Surely its mainly quantitative analysis of trends, charts, numbers for most financial employees

Im interested in how it works. Amazed that IB is just making power point presentations


Not sure if trolling or not.

post #53456 of 57266
Quote:
Originally Posted by skeen7908 View Post

How does qualitative analysis work?

You go like "ive got a hunch"

Doesnt seem like you need to hire people for that: theres no grunt work to be done its just ideas that come to the CEO while hes on the shitter or railing some coke or whatever

Surely its mainly quantitative analysis of trends, charts, numbers for most financial employees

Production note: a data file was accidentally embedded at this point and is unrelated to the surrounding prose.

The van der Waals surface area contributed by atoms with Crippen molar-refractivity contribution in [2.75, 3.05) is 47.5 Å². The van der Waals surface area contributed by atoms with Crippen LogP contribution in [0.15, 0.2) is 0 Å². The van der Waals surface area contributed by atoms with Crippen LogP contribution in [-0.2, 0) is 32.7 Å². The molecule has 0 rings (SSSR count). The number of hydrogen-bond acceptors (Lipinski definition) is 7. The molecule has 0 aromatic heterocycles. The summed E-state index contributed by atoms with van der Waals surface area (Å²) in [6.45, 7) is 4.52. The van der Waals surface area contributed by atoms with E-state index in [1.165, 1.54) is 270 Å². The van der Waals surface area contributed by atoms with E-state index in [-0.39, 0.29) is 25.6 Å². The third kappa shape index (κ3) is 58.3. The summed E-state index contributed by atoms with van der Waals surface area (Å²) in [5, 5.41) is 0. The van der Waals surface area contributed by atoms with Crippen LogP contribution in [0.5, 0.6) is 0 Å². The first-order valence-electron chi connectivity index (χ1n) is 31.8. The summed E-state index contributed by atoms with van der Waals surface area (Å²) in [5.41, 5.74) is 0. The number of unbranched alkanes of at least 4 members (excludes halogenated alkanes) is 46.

Im interested in how it works. Amazed that IB is just making power point presentations

No idea how real quantitive analysis works. Used to really want to do a masters/maybe a PHD in statistics then do actual quant analysis, but they don't really get paid that much more money then fundamental analysis which is like looking at different accounting statements and making predictions. I assume they design some kind of program to analyse historical data some kind of machine learning or signal processing shit. The work im going to be doing is looking at financial statements, company presentations, research reports and trying to determine, which stocks are over or under priced, but that's not quantitative analysis.